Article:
Army Sgt. Bowe Bergdahl, who was captured and held by the Taliban for five years after walking away from his post in Afghanistan, pleaded guilty Monday to desertion and endangering his comrades — charges that could put him behind bars for the rest of his life.
“I understand that leaving was against the law,” said Bergdahl, who admitted guilt without striking a deal with prosecutors, meaning his punishment will be up to a military judge when he is sentenced later this month.
The guilty plea brings the highly politicized saga closer to an end eight years after Bergdahl vanished.
President Barack Obama brought him home in 2014 in a swap for five Taliban prisoners at Guantanamo Bay, saying the U.S. does not leave its service members on the battlefield. Republicans roundly criticized Obama, and Donald Trump went further while campaigning for president, repeatedly calling Bergdahl a “dirty, rotten traitor” who deserved to be executed by firing squad or thrown out of a plane without a parachute.
Bergdahl, 31, has said he walked away from his remote post in 2009 with the intention of reaching other commanders and drawing attention to what he saw as problems with his unit.
He also reflected on what he thought were questionable tactics by U.S. soldiers and their Afghan allies in guarding a remote crossroads that could be bypassed by the Taliban on other routes. He said the setup “seemed to be a bit of a joke.”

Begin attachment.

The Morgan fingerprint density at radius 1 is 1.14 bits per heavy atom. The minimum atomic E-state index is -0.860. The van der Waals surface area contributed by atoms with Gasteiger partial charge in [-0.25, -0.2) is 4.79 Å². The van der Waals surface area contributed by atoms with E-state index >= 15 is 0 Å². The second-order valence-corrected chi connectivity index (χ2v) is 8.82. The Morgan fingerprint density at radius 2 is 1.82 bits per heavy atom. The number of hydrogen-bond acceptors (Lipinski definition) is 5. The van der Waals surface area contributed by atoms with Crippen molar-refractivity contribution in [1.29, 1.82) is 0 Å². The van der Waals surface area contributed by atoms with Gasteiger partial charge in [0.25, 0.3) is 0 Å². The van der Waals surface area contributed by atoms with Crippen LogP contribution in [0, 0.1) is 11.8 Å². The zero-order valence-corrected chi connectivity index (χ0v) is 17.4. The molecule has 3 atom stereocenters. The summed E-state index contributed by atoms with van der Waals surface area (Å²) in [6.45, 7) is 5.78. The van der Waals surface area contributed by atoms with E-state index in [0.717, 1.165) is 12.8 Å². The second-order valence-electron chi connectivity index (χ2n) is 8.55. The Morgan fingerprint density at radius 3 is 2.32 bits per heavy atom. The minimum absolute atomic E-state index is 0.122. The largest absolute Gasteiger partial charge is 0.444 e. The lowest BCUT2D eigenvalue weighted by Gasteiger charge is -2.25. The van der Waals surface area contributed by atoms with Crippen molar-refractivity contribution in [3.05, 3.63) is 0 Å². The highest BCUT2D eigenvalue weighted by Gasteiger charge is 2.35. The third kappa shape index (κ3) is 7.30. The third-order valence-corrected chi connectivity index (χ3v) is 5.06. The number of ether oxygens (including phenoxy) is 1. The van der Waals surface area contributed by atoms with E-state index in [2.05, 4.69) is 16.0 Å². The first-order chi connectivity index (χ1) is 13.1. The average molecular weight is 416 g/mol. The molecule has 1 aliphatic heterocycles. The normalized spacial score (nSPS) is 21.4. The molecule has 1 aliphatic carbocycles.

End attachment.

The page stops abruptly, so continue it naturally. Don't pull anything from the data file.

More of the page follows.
Pressed by the judge about his actions, Bergdahl acknowledged endangering his fellow service members.
“I left my platoon in a battlefield … a situation that could easily turn into a life-or-death situation,” he said.
At his sentencing, set to begin Oct. 23, his years in captivity could be factored in, but the hearing is also likely to feature damning testimony from fellow service members.
A Navy SEAL who suffered a career-ending leg wound and an Army National Guard sergeant whose head wound put him in a wheelchair would not have been hurt in firefights had they not been searching for Bergdahl, the judge has ruled.
Earlier this year, the defense was rebuffed in an effort to prove Trump had unfairly swayed the case. The judge ruled in February that the new president’s comments were “disturbing and disappointing” but did not constitute unlawful influence by the soon-to-be commander in chief.
Bergdahl, who is from Hailey, Idaho, has been assigned to desk duty at a Texas Army base in the meantime.